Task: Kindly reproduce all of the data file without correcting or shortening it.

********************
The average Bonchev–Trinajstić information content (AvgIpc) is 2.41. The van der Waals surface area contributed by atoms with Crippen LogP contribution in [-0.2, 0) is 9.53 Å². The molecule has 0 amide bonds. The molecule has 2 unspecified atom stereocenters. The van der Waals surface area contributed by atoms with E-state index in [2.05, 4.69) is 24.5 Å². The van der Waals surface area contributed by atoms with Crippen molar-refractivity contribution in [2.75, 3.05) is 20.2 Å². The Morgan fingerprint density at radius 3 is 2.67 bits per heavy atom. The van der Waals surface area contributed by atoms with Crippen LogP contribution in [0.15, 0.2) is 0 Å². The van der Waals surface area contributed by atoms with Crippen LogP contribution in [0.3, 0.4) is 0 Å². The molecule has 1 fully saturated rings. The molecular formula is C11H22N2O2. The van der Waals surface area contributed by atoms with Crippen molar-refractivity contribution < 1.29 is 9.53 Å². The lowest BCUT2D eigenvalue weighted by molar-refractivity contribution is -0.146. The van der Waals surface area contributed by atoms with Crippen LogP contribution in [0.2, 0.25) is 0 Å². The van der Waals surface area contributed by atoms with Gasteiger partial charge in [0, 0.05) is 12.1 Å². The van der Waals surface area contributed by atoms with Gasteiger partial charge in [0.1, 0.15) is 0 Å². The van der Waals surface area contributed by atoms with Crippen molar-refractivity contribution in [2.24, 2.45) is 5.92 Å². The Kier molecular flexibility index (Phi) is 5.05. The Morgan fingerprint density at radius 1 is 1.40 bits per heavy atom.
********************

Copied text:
The average Bonchev–Trinajstić information content (AvgIpc) is 2.41. The van der Waals surface area contributed by atoms with Crippen LogP contribution in [-0.2, 0) is 9.53 Å². The molecule has 0 amide bonds. The molecule has 2 unspecified atom stereocenters. The van der Waals surface area contributed by atoms with E-state index in [2.05, 4.69) is 24.5 Å². The van der Waals surface area contributed by atoms with Crippen molar-refractivity contribution in [2.75, 3.05) is 20.2 Å². The Morgan fingerprint density at radius 3 is 2.67 bits per heavy atom. The van der Waals surface area contributed by atoms with Crippen LogP contribution in [0.15, 0.2) is 0 Å². The van der Waals surface area contributed by atoms with Crippen LogP contribution in [0.3, 0.4) is 0 Å². The molecule has 1 fully saturated rings. The molecular formula is C11H22N2O2. The van der Waals surface area contributed by atoms with Crippen molar-refractivity contribution < 1.29 is 9.53 Å². The lowest BCUT2D eigenvalue weighted by molar-refractivity contribution is -0.146. The van der Waals surface area contributed by atoms with Crippen LogP contribution in [0.2, 0.25) is 0 Å². The van der Waals surface area contributed by atoms with Gasteiger partial charge in [0, 0.05) is 12.1 Å². The van der Waals surface area contributed by atoms with Gasteiger partial charge in [0.1, 0.15) is 0 Å². The van der Waals surface area contributed by atoms with Crippen molar-refractivity contribution in [2.24, 2.45) is 5.92 Å². The Kier molecular flexibility index (Phi) is 5.05. The Morgan fingerprint density at radius 1 is 1.40 bits per heavy atom.